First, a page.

Marin county staff advised supervisors Tuesday that rent control has the potential to have the “most immediate and significant positive impact” toward preserving housing affordability in Marin.
County supervisors held their third in a series of informational workshops examining the affordable housing crisis gripping the county and exploring possible solutions. Nearly 200 people turned out for the 5 p.m. meeting at the Civic Center, and more than two dozen people, renters and landlords, provided comments.
Dave Coury of San Rafael chided the supervisors for not addressing the housing issue sooner. “I am a landlord and I feel we must have rent control,” Coury said. “We are in an emergency.”
Kiki La Porte urged the supervisors to “transcend politics and summon the leadership and vision to accept staff’s recommendation” on rent control.
Sue Tracy, a retired teacher living on a pension, said, “ We need to stabilize our rental rates in Marin County; if we don’t retired teachers like me won’t be able to live near our churches and friends.”
Wendi Kallins said, “Right now tenants really don’t have any rights. We have to do something.”
A number of speakers talked about the dire circumstances that renters in West Marin are facing. Arianne Dar of Bolinas said that homes in Bolinas are standing empty for vacation rentals while families are losing their homes.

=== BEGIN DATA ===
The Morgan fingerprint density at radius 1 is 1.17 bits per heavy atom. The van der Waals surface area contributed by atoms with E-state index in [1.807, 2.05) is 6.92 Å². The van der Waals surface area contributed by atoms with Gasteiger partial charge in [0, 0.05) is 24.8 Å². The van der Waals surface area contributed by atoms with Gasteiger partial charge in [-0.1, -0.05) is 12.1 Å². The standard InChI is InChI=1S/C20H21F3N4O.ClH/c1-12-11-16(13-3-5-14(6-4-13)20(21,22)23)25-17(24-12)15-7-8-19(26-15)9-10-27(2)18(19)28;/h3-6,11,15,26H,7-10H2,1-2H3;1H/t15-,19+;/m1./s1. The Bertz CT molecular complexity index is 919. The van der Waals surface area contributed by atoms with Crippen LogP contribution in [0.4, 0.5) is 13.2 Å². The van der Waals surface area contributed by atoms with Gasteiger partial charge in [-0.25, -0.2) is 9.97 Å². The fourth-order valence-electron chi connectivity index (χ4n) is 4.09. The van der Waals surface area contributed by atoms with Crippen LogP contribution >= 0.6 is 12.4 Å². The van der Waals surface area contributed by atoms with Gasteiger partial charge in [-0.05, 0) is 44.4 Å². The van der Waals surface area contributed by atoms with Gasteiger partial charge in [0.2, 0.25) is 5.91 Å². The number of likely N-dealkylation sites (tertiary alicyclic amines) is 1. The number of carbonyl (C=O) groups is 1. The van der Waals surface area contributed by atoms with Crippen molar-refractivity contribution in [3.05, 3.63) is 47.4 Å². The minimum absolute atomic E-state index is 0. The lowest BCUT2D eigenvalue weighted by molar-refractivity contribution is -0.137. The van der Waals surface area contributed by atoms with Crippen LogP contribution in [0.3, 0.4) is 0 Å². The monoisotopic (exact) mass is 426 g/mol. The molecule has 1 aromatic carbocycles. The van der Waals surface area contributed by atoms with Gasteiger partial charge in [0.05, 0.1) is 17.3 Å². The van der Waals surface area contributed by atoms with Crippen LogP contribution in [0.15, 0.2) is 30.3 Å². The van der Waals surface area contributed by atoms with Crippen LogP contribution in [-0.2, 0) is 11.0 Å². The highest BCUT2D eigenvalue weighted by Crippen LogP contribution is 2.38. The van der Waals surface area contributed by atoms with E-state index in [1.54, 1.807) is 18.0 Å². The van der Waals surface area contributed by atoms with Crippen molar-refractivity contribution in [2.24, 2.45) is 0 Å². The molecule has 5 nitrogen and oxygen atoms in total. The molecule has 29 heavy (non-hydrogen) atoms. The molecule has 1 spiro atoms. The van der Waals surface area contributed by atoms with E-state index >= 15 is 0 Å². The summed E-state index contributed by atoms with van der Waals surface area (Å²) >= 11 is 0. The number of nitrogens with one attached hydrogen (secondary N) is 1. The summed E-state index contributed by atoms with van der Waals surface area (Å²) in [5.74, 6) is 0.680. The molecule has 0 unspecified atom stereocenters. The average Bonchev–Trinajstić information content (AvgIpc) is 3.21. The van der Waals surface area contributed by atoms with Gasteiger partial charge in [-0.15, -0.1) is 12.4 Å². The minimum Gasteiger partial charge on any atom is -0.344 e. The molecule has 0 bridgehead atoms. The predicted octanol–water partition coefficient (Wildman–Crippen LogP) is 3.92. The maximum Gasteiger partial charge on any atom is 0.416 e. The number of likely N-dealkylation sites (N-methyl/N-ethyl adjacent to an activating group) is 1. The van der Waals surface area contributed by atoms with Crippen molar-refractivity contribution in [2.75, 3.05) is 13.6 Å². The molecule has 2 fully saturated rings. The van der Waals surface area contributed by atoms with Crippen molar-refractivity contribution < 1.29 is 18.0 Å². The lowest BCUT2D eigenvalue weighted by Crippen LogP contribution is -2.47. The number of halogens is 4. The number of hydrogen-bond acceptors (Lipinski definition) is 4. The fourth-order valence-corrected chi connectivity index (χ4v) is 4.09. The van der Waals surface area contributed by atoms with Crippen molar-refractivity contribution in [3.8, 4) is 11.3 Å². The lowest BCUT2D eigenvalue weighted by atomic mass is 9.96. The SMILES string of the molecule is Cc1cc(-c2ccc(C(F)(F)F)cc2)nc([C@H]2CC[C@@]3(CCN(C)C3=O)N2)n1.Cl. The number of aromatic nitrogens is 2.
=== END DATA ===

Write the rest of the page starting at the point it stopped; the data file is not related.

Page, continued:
A number of landlords, however, spoke in opposition to rent control saying it would result in an immediate spike in rents and discourage new building.
Linda Rhames of Mill Valley said, “If you put in rent control in Marin County the landlords will have no choice but to completely raise their rents so they don’t get stuck further on down the line.”
Scott Gerber, a landlord and real estate broker, said, “The truth of the matter is 99 percent of landlords aren’t gouging their tenants.”
Gail Connolly, a landlord who opposes rent control, said, when she moved to Marin in the 1960s African Americans were seeking rent control so they could continue living in San Rafael’s Canal neighborhood.
“This is not a current issue; this has been going on for at least 50 years,” Connolly said.
PRESSURE ON RENTERS
County planners Leelee Thomas and Alisa Stevenson presented supervisors with a report documenting the intense pressure on Marin renters and outlined various actions supervisors can take to ease that pressure. The planners’ report contained an impressive marshalling of data all of which added up to one conclusion: woe to anyone renting housing in Marin. Renter households constitute about 30 percent of Marin’s population.
The planners said that average apartment rents have jumped by 75 percent since 2005 to $2,583 per month, and other data sources indicate that the median rent for an apartment is even higher at about $3,000 per month. They estimated that using federal affordability standards, a Marin household would currently need to earn $8,610 per month, or $103,320 per year after taxes, to afford the average rental in Marin. However, the planners said the average income for a Marin-based job was only $62,408 in 2014.
They said that the county’s dearth of affordable housing has contributed to a rise in the number of people in the county who are either homeless or precariously housed. A one-day count of Marin’s homeless population done on Jan. 29, 2015, identified 1,309 homeless persons, including 57 families with children, an increase of 38 percent since January 2013. The number of people estimated to be precariously housed and at risk of homelessness increased to 5,222 individuals in January 2015 from 4,388 in January 2013.